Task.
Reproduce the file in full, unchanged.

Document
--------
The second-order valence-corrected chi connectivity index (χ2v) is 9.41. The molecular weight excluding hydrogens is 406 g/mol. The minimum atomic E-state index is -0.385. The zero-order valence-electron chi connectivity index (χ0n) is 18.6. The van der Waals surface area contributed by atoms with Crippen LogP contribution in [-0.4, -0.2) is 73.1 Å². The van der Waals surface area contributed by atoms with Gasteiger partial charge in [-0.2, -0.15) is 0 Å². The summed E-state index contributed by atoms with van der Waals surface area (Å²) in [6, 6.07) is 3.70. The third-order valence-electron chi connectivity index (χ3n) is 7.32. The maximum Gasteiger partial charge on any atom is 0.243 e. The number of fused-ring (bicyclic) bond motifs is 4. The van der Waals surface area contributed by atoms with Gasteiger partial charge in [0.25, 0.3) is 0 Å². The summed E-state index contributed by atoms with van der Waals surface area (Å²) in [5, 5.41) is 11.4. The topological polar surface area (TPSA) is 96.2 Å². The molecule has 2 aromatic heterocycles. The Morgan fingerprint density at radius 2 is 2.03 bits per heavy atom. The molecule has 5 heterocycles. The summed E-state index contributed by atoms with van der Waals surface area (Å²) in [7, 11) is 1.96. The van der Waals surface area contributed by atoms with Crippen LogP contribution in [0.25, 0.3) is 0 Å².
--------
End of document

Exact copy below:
The second-order valence-corrected chi connectivity index (χ2v) is 9.41. The molecular weight excluding hydrogens is 406 g/mol. The minimum atomic E-state index is -0.385. The zero-order valence-electron chi connectivity index (χ0n) is 18.6. The van der Waals surface area contributed by atoms with Crippen LogP contribution in [-0.4, -0.2) is 73.1 Å². The van der Waals surface area contributed by atoms with Gasteiger partial charge in [-0.2, -0.15) is 0 Å². The summed E-state index contributed by atoms with van der Waals surface area (Å²) in [6, 6.07) is 3.70. The third-order valence-electron chi connectivity index (χ3n) is 7.32. The maximum Gasteiger partial charge on any atom is 0.243 e. The number of fused-ring (bicyclic) bond motifs is 4. The van der Waals surface area contributed by atoms with Gasteiger partial charge in [0.25, 0.3) is 0 Å². The summed E-state index contributed by atoms with van der Waals surface area (Å²) in [5, 5.41) is 11.4. The topological polar surface area (TPSA) is 96.2 Å². The molecule has 2 aromatic heterocycles. The Morgan fingerprint density at radius 2 is 2.03 bits per heavy atom. The molecule has 5 heterocycles. The summed E-state index contributed by atoms with van der Waals surface area (Å²) in [7, 11) is 1.96. The van der Waals surface area contributed by atoms with Crippen LogP contribution in [0.25, 0.3) is 0 Å².